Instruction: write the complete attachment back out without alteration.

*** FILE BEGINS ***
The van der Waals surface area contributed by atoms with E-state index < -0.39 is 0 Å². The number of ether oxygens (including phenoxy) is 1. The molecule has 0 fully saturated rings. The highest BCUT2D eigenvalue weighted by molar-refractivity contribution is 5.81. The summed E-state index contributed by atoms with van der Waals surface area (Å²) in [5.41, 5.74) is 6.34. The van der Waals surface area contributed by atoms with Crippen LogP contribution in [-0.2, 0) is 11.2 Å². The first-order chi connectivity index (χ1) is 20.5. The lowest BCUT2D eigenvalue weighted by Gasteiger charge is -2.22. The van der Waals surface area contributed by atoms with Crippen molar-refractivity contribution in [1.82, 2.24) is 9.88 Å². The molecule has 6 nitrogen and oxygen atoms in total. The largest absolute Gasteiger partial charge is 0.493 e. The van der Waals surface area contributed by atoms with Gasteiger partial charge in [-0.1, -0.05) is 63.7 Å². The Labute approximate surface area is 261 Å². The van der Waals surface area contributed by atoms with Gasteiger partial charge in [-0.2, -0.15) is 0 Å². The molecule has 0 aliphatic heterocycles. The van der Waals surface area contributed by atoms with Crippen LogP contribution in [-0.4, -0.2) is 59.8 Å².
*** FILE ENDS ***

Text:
The van der Waals surface area contributed by atoms with E-state index < -0.39 is 0 Å². The number of ether oxygens (including phenoxy) is 1. The molecule has 0 fully saturated rings. The highest BCUT2D eigenvalue weighted by molar-refractivity contribution is 5.81. The summed E-state index contributed by atoms with van der Waals surface area (Å²) in [5.41, 5.74) is 6.34. The van der Waals surface area contributed by atoms with Crippen LogP contribution in [-0.2, 0) is 11.2 Å². The first-order chi connectivity index (χ1) is 20.5. The lowest BCUT2D eigenvalue weighted by Gasteiger charge is -2.22. The van der Waals surface area contributed by atoms with Crippen molar-refractivity contribution in [1.82, 2.24) is 9.88 Å². The molecule has 6 nitrogen and oxygen atoms in total. The largest absolute Gasteiger partial charge is 0.493 e. The van der Waals surface area contributed by atoms with Gasteiger partial charge in [-0.1, -0.05) is 63.7 Å². The Labute approximate surface area is 261 Å². The van der Waals surface area contributed by atoms with Gasteiger partial charge in [-0.2, -0.15) is 0 Å². The molecule has 0 aliphatic heterocycles. The van der Waals surface area contributed by atoms with Crippen LogP contribution in [-0.4, -0.2) is 59.8 Å².